Ann Rutledge

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Ann Rutledge
A likeness by artist and historian George S. Stuart created from her physical description mentioned in historical records. No known painting of Ann Rutledge exists from life.
Born(1813-01-07)January 7, 1813
DiedAugust 25, 1835(1835-08-25) (aged 22)
Burial placeOld Concord Burial Ground, Petersburg, Illinois (1835–1890)
Oakland Cemetery, Petersburg, Illinois (1890–present)
Known forAlleged romantic relationship with Abraham Lincoln
PartnerJohn McNamar (?–1835)(engaged but not married)
A Keystone Marker for Rutledge, Pennsylvania, named after Ann Rutledge

Ann Mayes Rutledge (January 7, 1813 – August 25, 1835) was allegedly Abraham Lincoln's first love.

Early life[edit]

Born near Henderson, Kentucky, Ann Mayes Rutledge was the third of 10 children born to Mary Ann Miller Rutledge and James Rutledge. In 1829, her father, along with John M. Cameron, founded New Salem, Illinois.

Alleged romantic relationship with Lincoln[edit]

Many of the facts of her life are lost to history, but some historians believe that she was the first love of Abraham Lincoln. The exact nature of the Lincoln–Rutledge relationship has been debated by historians and non-historians since 1866.

John McNamar (aka McNeil, 1801–1879),[1] was, according to his son, engaged to marry Ann Rutledge.[2][3] But McNamar left for New York to bring his family to Illinois[4] and promised to marry Rutledge upon his return. According to his son, "While absent he was taken with a fever and was away three years. In the meantime Ann and Abraham Lincoln became engaged, thinking my father dead.[5] My father, however, returned before the wedding came off."[2] For a time Rutledge and McNamar exchanged letters, but his letters became more formal and "less ardent in tone" and eventually ceased completely.[6] McNamar (who owned the land on which the Rutledges were tenants) never married Rutledge.[7] After she died he married his first wife in 1838.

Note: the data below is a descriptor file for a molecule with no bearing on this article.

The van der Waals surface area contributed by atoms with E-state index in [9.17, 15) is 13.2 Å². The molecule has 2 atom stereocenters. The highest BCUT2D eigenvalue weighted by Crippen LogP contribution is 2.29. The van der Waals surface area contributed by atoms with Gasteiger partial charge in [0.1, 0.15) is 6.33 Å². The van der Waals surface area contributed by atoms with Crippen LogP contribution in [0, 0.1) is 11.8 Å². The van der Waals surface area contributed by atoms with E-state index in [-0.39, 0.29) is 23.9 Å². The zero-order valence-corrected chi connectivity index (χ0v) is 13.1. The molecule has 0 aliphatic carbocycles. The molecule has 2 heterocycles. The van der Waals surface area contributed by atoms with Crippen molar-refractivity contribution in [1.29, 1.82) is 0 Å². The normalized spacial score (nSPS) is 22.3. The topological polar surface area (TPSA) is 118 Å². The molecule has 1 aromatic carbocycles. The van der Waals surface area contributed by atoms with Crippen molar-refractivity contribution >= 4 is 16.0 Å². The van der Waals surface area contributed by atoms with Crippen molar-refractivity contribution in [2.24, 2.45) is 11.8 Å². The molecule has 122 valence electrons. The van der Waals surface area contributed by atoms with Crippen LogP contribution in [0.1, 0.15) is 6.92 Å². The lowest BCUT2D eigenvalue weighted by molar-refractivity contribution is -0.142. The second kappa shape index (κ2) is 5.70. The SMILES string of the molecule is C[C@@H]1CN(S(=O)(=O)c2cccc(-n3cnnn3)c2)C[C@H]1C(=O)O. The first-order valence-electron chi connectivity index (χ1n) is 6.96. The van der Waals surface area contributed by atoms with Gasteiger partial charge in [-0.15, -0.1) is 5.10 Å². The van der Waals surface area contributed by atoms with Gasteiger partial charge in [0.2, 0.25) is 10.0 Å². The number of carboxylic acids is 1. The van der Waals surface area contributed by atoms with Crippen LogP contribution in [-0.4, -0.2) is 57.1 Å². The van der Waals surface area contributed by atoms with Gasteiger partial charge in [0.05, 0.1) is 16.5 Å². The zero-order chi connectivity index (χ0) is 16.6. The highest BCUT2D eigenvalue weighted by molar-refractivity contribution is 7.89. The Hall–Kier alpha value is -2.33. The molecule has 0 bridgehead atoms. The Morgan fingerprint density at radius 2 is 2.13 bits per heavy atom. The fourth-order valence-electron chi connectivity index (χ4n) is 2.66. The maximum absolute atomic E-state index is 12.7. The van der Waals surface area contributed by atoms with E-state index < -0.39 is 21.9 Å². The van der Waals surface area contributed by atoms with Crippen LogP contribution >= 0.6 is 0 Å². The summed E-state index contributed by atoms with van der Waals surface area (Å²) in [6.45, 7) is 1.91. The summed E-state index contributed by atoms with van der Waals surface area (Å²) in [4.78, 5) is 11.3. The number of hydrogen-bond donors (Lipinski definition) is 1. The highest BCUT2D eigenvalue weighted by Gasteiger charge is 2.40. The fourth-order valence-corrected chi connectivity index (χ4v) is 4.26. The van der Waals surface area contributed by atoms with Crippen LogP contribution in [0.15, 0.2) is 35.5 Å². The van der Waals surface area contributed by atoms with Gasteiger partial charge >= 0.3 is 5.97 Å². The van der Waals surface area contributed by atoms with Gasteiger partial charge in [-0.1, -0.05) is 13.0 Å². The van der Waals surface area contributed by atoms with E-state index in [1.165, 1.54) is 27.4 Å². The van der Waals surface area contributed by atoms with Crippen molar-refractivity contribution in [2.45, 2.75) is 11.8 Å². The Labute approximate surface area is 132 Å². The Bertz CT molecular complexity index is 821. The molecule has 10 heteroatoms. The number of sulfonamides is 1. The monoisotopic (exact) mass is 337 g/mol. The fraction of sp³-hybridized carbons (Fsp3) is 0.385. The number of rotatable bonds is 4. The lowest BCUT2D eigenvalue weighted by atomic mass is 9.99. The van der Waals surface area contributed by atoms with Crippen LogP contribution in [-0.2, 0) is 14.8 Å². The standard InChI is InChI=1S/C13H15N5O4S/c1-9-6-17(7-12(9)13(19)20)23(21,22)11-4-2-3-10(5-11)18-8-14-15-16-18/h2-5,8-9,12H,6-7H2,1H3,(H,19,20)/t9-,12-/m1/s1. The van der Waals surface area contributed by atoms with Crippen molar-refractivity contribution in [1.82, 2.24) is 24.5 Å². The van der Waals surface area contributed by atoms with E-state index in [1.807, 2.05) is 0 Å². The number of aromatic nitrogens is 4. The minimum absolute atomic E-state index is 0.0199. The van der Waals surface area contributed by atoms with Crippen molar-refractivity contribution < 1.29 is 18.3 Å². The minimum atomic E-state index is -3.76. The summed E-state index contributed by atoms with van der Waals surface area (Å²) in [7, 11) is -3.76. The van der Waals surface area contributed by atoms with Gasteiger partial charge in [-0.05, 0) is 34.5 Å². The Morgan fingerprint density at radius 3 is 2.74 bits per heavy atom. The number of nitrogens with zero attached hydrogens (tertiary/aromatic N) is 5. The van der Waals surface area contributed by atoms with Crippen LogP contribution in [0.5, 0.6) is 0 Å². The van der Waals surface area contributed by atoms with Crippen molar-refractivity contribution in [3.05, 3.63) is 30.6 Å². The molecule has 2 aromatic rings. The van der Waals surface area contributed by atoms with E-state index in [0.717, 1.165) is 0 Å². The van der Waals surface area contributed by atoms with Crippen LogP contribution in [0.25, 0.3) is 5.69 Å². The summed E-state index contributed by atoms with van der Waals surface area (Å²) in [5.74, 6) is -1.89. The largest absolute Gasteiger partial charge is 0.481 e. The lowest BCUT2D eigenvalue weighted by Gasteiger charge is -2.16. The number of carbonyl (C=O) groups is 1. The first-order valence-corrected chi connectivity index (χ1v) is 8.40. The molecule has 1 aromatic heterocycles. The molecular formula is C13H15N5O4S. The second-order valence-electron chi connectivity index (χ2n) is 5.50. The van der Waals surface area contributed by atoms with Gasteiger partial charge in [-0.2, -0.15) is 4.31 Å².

Death and burial[edit]

In 1835, a wave of typhoid hit the town of New Salem. Ann Rutledge died at the age of 22 on August 25, 1835. This sad event left Lincoln severely depressed.[8] Historian John Y. Simon reviewed the historiography of the subject and concluded, "Available evidence overwhelmingly indicates that Lincoln so loved Ann that her death plunged him into severe depression."[7] An anonymous poem about suicide, The Suicide's Soliloquy, published locally exactly three years after her death, is widely attributed to Lincoln.[9]

Many years later, after Lincoln's first election as president, Isaac Cogdal, Lincoln's old friend, ventured to ask whether it was true that Lincoln had fallen in love with Ann. Lincoln replied:

It is true—true indeed I did. I loved the woman dearly and soundly: she was a handsome girl—would have made a good, loving wife.... I did honestly and truly love the girl and think often—often of her now.[8]

Ann Mayes Rutledge was laid to rest in the Old Concord Burial Ground; however, the body was exhumed and then buried in the Oakland Cemetery in Petersburg, Illinois, when an undertaker became financially interested in the cemetery in 1890.[10] In January 1921, the small, rough stone marking Rutledge's grave was replaced with a granite monument inscribed with the text of the poem "Anne Rutledge," from Edgar Lee Masters's Spoon River Anthology:[11][12]

Out of me unworthy and unknown
The vibrations of deathless music:
"With malice toward none, with charity toward all."
Out of me the forgiveness of millions toward millions,
And the beneficent face of a nation
Shining with justice and truth.
I am Ann Rutledge who sleeps beneath these weeds,
Beloved in life of Abraham Lincoln,
Wedded to him, not through union,
But through separation.
Bloom forever, O Republic,
From the dust of my bosom!

As Lincoln's biographer, Masters reported "very little to be found to justify" the story of Ann Rutledge, and that Lincoln was never "deeply attached" to any woman.[13]

Post-mortem allegations of Lincoln relationship[edit]

William Herndon's account[edit]

After Lincoln's assassination in 1865, his friend and law partner William Herndon first revealed the story of the supposed romance between Rutledge and Lincoln, much to Mary Todd Lincoln's anger and dismay. However, Herndon despised Mary Todd Lincoln and may have fabricated or enhanced the story of a romance between Ann Rutledge and Abraham Lincoln to serve as a "thorn in the side" of Mary Todd Lincoln.[citation needed] Abraham Lincoln's surviving son Robert Todd Lincoln was also upset by Herndon's claim. Most of Herndon's sources came from interviews with Lincoln's early friends in New Salem and Ann's relatives. The story was later repeated by Herndon in several lectures and books.